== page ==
I cannot lie, during this whole process, my head got very busy with what I was doing—gutting our ‘baby’ fish, and I did have to lie down for a bit before I fainted.

Things are stable today. All the fish we said good-night to last night, are still alive and kicking and we are just glad that they did not all die. But it is a lesson learned and I am sure we will see some improvements from my very own ‘Improvinator’ in the system in the coming weeks as he works to make things better for all! 😀

photo 2

A sad sink-full of Jades 😦

2 thoughts on “And the sad news is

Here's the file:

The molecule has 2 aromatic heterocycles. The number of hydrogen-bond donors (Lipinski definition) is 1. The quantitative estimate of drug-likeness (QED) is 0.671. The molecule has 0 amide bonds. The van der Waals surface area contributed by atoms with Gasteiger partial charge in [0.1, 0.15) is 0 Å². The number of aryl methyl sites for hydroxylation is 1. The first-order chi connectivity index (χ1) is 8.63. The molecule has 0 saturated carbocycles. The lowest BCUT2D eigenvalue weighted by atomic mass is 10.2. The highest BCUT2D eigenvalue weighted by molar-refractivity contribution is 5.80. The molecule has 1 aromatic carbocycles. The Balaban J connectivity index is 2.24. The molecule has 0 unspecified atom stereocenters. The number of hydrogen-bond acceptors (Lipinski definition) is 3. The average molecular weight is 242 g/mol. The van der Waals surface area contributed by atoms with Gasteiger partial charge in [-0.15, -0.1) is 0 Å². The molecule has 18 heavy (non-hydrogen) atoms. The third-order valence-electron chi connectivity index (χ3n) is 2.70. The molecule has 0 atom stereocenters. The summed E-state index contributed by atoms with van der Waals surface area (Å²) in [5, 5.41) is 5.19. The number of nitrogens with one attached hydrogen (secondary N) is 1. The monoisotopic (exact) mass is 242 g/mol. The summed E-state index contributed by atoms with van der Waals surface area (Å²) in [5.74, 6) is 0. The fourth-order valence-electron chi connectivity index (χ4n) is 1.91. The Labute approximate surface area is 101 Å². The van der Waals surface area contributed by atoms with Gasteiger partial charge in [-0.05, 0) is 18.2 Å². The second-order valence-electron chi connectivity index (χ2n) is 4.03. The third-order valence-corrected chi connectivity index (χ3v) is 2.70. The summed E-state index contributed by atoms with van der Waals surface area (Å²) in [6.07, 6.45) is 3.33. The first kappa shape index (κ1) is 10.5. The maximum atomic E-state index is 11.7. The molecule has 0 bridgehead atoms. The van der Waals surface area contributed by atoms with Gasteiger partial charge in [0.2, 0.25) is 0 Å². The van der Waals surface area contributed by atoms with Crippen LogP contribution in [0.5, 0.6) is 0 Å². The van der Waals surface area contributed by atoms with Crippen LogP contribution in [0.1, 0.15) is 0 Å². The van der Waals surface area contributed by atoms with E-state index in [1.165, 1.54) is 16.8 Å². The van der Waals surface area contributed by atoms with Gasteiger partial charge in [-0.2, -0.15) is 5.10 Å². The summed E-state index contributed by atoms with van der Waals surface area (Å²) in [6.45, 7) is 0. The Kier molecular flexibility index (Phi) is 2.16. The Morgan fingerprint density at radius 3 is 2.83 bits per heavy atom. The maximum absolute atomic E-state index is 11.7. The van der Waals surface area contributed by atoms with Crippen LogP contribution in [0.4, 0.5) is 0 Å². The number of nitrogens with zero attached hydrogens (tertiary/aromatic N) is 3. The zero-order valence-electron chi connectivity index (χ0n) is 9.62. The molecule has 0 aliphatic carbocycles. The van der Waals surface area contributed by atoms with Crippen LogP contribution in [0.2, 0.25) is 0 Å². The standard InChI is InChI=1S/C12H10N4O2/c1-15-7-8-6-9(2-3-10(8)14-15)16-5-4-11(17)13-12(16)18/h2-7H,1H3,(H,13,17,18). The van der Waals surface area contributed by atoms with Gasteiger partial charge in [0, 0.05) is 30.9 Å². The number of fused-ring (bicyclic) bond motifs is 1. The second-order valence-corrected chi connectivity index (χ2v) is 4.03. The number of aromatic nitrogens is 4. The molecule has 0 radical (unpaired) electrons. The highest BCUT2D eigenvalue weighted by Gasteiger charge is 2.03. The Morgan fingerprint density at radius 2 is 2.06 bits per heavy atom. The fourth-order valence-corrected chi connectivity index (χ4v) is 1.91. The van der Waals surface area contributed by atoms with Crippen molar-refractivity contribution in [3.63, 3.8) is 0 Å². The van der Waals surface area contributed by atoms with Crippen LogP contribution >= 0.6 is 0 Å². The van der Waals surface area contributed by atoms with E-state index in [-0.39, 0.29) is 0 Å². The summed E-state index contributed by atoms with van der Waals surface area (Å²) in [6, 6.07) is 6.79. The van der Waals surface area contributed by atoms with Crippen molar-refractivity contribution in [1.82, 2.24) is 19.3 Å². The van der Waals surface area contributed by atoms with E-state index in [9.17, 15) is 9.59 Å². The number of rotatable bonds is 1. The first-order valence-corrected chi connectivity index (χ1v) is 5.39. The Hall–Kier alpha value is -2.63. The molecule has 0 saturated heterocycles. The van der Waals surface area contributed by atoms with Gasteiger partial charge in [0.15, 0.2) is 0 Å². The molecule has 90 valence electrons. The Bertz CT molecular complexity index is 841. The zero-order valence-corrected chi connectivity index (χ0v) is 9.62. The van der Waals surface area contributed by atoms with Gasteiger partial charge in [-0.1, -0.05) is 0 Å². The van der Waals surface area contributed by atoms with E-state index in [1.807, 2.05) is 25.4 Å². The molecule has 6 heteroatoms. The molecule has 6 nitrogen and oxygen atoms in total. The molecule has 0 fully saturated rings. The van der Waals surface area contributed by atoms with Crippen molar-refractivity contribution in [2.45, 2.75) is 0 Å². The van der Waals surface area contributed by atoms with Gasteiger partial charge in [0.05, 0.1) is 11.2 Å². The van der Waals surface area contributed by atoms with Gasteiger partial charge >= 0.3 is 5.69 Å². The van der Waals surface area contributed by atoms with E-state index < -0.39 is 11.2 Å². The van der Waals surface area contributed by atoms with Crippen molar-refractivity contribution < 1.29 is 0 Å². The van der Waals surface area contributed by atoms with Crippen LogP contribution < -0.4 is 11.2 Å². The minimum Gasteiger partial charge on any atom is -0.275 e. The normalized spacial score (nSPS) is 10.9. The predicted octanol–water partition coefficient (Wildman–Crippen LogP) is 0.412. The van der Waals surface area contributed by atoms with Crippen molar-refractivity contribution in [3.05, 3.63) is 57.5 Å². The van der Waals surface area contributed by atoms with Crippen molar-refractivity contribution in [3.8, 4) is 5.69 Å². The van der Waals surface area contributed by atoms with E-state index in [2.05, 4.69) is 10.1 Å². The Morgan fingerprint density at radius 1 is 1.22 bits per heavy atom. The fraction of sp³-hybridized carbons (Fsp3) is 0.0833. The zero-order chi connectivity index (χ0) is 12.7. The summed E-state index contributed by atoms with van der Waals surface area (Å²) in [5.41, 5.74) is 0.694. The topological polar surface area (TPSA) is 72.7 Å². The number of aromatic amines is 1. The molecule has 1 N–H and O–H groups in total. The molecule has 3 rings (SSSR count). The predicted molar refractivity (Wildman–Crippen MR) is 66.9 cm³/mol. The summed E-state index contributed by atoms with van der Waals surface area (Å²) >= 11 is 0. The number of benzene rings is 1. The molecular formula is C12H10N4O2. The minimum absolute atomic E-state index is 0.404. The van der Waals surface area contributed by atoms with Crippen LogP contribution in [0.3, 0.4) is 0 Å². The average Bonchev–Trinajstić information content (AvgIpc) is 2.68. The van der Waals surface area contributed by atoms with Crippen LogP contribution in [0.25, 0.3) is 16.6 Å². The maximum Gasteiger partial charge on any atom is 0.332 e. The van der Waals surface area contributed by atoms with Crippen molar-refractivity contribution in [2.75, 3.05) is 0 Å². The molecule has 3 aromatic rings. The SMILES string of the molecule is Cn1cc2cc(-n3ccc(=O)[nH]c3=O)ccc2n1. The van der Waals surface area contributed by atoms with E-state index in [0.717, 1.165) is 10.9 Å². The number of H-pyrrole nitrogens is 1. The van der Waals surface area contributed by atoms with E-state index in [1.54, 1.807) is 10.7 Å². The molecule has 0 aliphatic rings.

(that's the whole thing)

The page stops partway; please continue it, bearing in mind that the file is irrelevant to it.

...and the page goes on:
1. I am sorry to hear about the bubble stones misshap. It sounds like an easy mistake to make. I am just glad that Chris was home and heard that the fish were in distress and was able to save as many as he did. Good luck with the new fish breed. I am sure it is all a learning curve and it is always helpful to share what you have learned to spare someone else your mistakes. I am glad you are back up posting.

  2. That would have been a horrible experience. I remember years ago i sprayed some fly spray to kill off some ants in my bedroom and inadvertently killed my fish too. Boy, did I feel like crap afterwards – like some sort of terrible fish murderer. Over it now, but I can really relate to poor Chris. All I can say is that these things happen and it’s a good lesson so it’s positive in the end. And brilliant use of your deceased fish too!